What is a Living Will?

A living will is a document laying out instructions on what type of medical care they wish (or don't wish) to receive in the event that they become incapacitated, and unable to express their wishes. It can also designate a person who is authorized to act on your behalf, by granting them power of attorney. This ensures that there will be someone who has unambiguous authority to make decisions for you, so your wishes will be carried out, even if some members of your family don't agree with your decisions.

LegalMatch Law Library Managing Editor, , Attorney at Law

For instance, you might decide that, if you are in a permanent vegetative state, and there is no realistic chance of recovery, that you would want to be taken off of life support. On the other hand, you might want to hold out for a miracle, and instruct your doctors to keep you alive as long as medically possible. Whatever your choice, if they are not placed in writing, in a living will, your family may have no clue what you would want. And even if they did, there would be no guarantee that they would act according to your wishes. Read more.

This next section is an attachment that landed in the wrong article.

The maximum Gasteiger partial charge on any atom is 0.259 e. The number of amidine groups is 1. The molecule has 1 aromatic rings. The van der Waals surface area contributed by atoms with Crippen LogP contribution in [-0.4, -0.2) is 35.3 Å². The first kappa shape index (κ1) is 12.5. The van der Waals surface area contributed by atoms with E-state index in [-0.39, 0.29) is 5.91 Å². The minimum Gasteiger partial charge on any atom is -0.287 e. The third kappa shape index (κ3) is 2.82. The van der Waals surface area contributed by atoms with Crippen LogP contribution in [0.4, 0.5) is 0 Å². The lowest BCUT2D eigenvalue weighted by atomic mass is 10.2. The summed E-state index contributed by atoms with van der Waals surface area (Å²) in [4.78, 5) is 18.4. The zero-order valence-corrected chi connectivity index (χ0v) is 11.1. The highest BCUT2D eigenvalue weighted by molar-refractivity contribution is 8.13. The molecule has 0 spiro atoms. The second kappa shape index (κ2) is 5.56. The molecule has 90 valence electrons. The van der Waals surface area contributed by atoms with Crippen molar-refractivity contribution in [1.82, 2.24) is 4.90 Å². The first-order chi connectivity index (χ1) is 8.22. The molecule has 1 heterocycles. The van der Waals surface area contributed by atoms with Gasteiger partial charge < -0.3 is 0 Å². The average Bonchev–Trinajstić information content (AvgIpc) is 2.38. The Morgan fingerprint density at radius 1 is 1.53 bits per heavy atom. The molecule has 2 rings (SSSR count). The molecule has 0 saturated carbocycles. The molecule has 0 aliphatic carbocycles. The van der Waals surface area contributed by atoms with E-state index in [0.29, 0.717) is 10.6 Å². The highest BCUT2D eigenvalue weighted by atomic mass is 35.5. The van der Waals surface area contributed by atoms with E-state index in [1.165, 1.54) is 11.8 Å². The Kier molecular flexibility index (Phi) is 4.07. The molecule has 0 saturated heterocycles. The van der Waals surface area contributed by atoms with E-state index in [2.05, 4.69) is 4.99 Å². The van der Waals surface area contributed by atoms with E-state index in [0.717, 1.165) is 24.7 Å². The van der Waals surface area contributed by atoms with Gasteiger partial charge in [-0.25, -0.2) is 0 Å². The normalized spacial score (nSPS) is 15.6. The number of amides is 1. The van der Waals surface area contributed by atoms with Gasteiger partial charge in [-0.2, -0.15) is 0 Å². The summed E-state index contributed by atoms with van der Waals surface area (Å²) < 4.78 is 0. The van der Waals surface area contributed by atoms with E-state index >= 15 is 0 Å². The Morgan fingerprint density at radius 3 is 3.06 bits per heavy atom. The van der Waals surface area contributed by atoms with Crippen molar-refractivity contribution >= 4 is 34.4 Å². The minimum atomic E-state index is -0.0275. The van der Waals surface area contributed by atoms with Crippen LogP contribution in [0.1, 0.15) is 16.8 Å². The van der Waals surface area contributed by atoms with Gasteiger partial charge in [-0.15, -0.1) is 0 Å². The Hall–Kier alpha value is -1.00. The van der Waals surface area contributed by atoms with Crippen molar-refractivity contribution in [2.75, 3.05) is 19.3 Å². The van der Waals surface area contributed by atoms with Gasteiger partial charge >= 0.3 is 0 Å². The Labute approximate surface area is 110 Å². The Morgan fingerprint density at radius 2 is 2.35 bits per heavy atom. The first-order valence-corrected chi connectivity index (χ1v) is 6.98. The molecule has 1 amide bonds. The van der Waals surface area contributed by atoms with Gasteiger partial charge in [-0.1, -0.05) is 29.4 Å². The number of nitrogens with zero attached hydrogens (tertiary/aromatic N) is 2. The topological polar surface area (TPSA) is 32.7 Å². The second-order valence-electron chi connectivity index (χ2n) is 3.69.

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Living Will Requirements

In order to draft a living will, a few requirements must be met. First, you have to be a legal adult. This typically means that you must be 18 years of age or older. You also have to be deemed mentally competent to make these types of decisions for yourself.

Typically, in order to be valid and enforceable, a living will has to be signed by the person making it, and at least 2 witnesses. When the witnesses sign the will, they are affirming that, to the best of their knowledge, that you signed the living will voluntarily and appeared to be of sound mind while doing so.

Of course, there are many other details that go into making a living will. Because sudden illnesses and injuries can come out of nowhere, it's a good idea for just about anyone to have a living will. This is especially true for people in dangerous professions, or individuals who have had serious health problems in the past. If you think that a living will is for you, you should speak with an estate planning attorney as soon as possible.


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